Movie Reviews-1994's "The Paper"; 2009's :Ice Age/Dawn of the Dinosaurs"

Two Movie Reviews.

One is of a 1994 movie that captured my fancy one lazy afternoon. It's called "The Paper" and I dream of journalists that might once again have such pride and integrity.

The other is "Ice Age/Dawn of the Dinosaurs" and here's a terrific animated movie, a great story that children will love.

It's no "UP" but adults will like it too.

Pic of the Day

DISCLAIMER: Movie Reviews

I rarely see a first-run movie so any movie reviews I do are likely older ones. But if you're looking to rent a DVD for the weekend, or just want a new perspective on a movie you remember fondly, or not-so-fondly, read on.

”The Paper”…from 1994

IMDB site for this movie.

A commenter on IMDB pretty much captures the allure of this movie which so captured my fancy one Saturday afternoon that I thought I’d take the time to give it a review.

It's a cliché to say so, but there's never a dull moment in THE PAPER. The multi-faceted storyline sucks the viewer in and doesn't let go until after the exciting, root-on-the-good-guys finale.

I watch all sorts of movies via Comcast for a small monthly fortune. Some of them are older, ahem.

Which is not to say there aren’t good older movies from a decade ago, of course. Some would say they stopped making good movies after 1970 but these would be old farts.

It is odd when watching an “older” movie to see the characters dealing with life without cell phones. This was the case, indeed, with this movie. Glen Close, playing a female villain which seems to be her acting niche, had to find a telephone desperately towards the end of the movie. This ending would have a whole different plot ending had it been produced in the era of cell phones.

It’s also worth a giggle to see the gigantic size of earlier cell phones in movies produced at the dawn of the cell phone era.

At any rate, it wasn’t the glimpse of an earlier technology which so intrigued and captured my fancy with this movie.

Michael Keaton played the lead character magnificently. Good acting always makes for a better movie. A good plot too helps. “The Paper” had this as well.

What was old-fashioned in this movie was the concept of a journalist with principles. My mouth was agog for most of the movie as Keaton’s character struggled with his love of the job, a pregnant wife, a desperate chaos to keep a bad story from being printed in his paper, and a job offer to a more stately, albeit dull, newspaper in a better neighborhood.


My mind boggled at the concept of a journalist who cared whether what went to print was true or not. In this year of our Lord 2009, journalists only care about printing the sentiment of whoever holds the reigns of power and will get them more quotes and scoops. Truth is seldom part of the equation, much less any sort of in-depth investigation of the matter like Keaton’s character did to get behind the talking points.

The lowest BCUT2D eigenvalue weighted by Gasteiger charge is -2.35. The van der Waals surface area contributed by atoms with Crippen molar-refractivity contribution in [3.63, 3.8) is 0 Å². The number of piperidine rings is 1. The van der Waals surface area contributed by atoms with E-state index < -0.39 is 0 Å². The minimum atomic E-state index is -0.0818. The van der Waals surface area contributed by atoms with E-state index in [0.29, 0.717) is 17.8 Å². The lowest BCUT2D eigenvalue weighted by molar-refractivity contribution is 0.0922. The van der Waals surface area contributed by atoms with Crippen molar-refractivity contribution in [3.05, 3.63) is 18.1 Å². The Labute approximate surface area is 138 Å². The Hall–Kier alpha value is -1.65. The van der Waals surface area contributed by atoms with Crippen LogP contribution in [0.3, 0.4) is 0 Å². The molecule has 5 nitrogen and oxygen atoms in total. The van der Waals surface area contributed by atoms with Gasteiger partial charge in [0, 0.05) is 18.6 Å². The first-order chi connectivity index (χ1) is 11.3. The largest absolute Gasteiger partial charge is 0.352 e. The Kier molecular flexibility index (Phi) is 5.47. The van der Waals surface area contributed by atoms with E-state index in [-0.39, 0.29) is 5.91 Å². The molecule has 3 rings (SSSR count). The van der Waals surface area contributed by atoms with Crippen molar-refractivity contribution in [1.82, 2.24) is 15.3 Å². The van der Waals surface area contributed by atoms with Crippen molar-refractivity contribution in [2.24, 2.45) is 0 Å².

If looking for an old movie to put in the DVD, consider an evening watching some good acting, some nostalgia for more ethical times, some action, some love and lots of good drama. Watch “The Paper”.

Ice Age/Dawn of the Dinosaurs

Web Site for this movie.

Of course I saw this movie with Kaitlyn Mae, precious and precocious granddaughter because, well it’s that kind of movie.

I saw this movie in 3-D and after seeing “UP” I don’t think I could stand seeing a plain movie again. I have grown used to having objects coming out of the screen at me and seeing the characters in all the depth as if they were right in front of me, touchable and at my side.

The animated characters in this movie were done very well. One can’t help but associate their personalities with humans we all have in our surround.

There’s the sloth fellow who is like the self-righteous liberal who would have us all eating grass and living in diverse and impractical harmony.

There’s the weasel who lives his life to follow a mortal enemy. When that mortal enemy is gone he must go and save him that he doesn’t live in terrifying boredom for the rest of his breathing days.

There’s the loner bobcat who puts on a tough uncaring exterior when he only wants to be welcomed and loved, a part of things.

Ah, it’s all a bit sappy and frankly, there’s nothing too terribly original about this movie. Still it flows by for its length. The action is there when required, the sentiment comes along to soften the rough edges. The characters, as indicated, amuse, bemuse, anger, frustrate but we love them all in the end.

Five and a half year old Kaitlyn adored the movie. So will all children, even adolescents. Adults will enjoy the time as well.
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